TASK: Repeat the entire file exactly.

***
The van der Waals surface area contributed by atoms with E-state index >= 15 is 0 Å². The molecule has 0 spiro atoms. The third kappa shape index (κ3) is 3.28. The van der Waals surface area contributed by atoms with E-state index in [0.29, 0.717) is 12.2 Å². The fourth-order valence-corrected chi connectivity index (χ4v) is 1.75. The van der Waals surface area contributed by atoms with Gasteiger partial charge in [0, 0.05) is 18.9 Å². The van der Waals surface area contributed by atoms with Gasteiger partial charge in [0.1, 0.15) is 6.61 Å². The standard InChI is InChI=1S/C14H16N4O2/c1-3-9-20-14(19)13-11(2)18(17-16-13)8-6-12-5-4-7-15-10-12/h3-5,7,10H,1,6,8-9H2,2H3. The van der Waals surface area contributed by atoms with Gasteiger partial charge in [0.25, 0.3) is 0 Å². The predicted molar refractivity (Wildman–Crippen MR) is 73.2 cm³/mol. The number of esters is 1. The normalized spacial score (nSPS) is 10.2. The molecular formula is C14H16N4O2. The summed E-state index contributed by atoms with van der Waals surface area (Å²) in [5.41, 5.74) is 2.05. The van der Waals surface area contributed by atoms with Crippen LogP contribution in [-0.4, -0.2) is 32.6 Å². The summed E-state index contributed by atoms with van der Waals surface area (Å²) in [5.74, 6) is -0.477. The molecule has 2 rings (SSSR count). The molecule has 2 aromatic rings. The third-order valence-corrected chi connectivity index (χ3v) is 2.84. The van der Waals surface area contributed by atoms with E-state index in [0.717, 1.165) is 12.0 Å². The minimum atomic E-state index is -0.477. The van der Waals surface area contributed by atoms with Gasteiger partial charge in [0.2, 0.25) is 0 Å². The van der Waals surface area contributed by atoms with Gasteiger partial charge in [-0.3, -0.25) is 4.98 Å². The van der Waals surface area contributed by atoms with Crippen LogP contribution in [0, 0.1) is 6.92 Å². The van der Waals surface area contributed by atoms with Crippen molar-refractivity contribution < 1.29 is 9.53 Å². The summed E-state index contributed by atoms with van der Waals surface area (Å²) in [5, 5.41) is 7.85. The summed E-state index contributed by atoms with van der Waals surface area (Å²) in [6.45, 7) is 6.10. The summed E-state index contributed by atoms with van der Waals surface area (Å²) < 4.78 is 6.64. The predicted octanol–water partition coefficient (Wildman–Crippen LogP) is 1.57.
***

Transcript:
The van der Waals surface area contributed by atoms with E-state index >= 15 is 0 Å². The molecule has 0 spiro atoms. The third kappa shape index (κ3) is 3.28. The van der Waals surface area contributed by atoms with E-state index in [0.29, 0.717) is 12.2 Å². The fourth-order valence-corrected chi connectivity index (χ4v) is 1.75. The van der Waals surface area contributed by atoms with Gasteiger partial charge in [0, 0.05) is 18.9 Å². The van der Waals surface area contributed by atoms with Gasteiger partial charge in [0.1, 0.15) is 6.61 Å². The standard InChI is InChI=1S/C14H16N4O2/c1-3-9-20-14(19)13-11(2)18(17-16-13)8-6-12-5-4-7-15-10-12/h3-5,7,10H,1,6,8-9H2,2H3. The van der Waals surface area contributed by atoms with Gasteiger partial charge in [0.25, 0.3) is 0 Å². The predicted molar refractivity (Wildman–Crippen MR) is 73.2 cm³/mol. The number of esters is 1. The normalized spacial score (nSPS) is 10.2. The molecular formula is C14H16N4O2. The summed E-state index contributed by atoms with van der Waals surface area (Å²) in [5.41, 5.74) is 2.05. The van der Waals surface area contributed by atoms with Crippen LogP contribution in [-0.4, -0.2) is 32.6 Å². The summed E-state index contributed by atoms with van der Waals surface area (Å²) in [5.74, 6) is -0.477. The molecule has 2 rings (SSSR count). The molecule has 2 aromatic rings. The third-order valence-corrected chi connectivity index (χ3v) is 2.84. The van der Waals surface area contributed by atoms with E-state index in [0.717, 1.165) is 12.0 Å². The minimum atomic E-state index is -0.477. The van der Waals surface area contributed by atoms with Gasteiger partial charge in [0.2, 0.25) is 0 Å². The van der Waals surface area contributed by atoms with Gasteiger partial charge in [-0.3, -0.25) is 4.98 Å². The van der Waals surface area contributed by atoms with Crippen LogP contribution in [0, 0.1) is 6.92 Å². The van der Waals surface area contributed by atoms with Crippen molar-refractivity contribution < 1.29 is 9.53 Å². The summed E-state index contributed by atoms with van der Waals surface area (Å²) in [5, 5.41) is 7.85. The summed E-state index contributed by atoms with van der Waals surface area (Å²) in [6.45, 7) is 6.10. The summed E-state index contributed by atoms with van der Waals surface area (Å²) < 4.78 is 6.64. The predicted octanol–water partition coefficient (Wildman–Crippen LogP) is 1.57.